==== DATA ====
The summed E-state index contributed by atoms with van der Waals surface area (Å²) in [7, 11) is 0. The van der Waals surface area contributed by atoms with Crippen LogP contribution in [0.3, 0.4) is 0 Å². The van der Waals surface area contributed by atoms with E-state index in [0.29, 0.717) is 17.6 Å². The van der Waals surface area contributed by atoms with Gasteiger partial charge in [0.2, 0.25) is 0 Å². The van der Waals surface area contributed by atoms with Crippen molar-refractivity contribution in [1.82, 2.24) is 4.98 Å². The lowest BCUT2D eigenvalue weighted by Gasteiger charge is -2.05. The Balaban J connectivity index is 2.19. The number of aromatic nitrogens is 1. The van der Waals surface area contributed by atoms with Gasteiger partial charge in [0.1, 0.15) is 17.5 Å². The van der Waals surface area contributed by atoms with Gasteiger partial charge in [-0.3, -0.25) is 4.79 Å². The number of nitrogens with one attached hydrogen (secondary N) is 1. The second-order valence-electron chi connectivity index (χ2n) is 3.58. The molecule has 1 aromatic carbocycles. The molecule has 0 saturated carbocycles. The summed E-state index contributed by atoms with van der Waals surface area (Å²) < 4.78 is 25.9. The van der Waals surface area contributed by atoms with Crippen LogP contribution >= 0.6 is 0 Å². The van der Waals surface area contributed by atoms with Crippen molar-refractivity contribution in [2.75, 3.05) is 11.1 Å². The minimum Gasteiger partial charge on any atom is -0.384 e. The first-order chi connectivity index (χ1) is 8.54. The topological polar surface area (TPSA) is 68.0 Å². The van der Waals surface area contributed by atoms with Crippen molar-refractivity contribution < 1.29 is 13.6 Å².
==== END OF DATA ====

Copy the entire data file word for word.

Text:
The summed E-state index contributed by atoms with van der Waals surface area (Å²) in [7, 11) is 0. The van der Waals surface area contributed by atoms with Crippen LogP contribution in [0.3, 0.4) is 0 Å². The van der Waals surface area contributed by atoms with E-state index in [0.29, 0.717) is 17.6 Å². The van der Waals surface area contributed by atoms with Gasteiger partial charge in [0.2, 0.25) is 0 Å². The van der Waals surface area contributed by atoms with Crippen molar-refractivity contribution in [1.82, 2.24) is 4.98 Å². The lowest BCUT2D eigenvalue weighted by Gasteiger charge is -2.05. The Balaban J connectivity index is 2.19. The number of aromatic nitrogens is 1. The van der Waals surface area contributed by atoms with Gasteiger partial charge in [0.1, 0.15) is 17.5 Å². The van der Waals surface area contributed by atoms with Gasteiger partial charge in [-0.3, -0.25) is 4.79 Å². The number of nitrogens with one attached hydrogen (secondary N) is 1. The second-order valence-electron chi connectivity index (χ2n) is 3.58. The molecule has 1 aromatic carbocycles. The molecule has 0 saturated carbocycles. The summed E-state index contributed by atoms with van der Waals surface area (Å²) < 4.78 is 25.9. The van der Waals surface area contributed by atoms with Crippen LogP contribution >= 0.6 is 0 Å². The van der Waals surface area contributed by atoms with Crippen molar-refractivity contribution in [2.75, 3.05) is 11.1 Å². The minimum Gasteiger partial charge on any atom is -0.384 e. The first-order chi connectivity index (χ1) is 8.54. The topological polar surface area (TPSA) is 68.0 Å². The van der Waals surface area contributed by atoms with Crippen molar-refractivity contribution < 1.29 is 13.6 Å².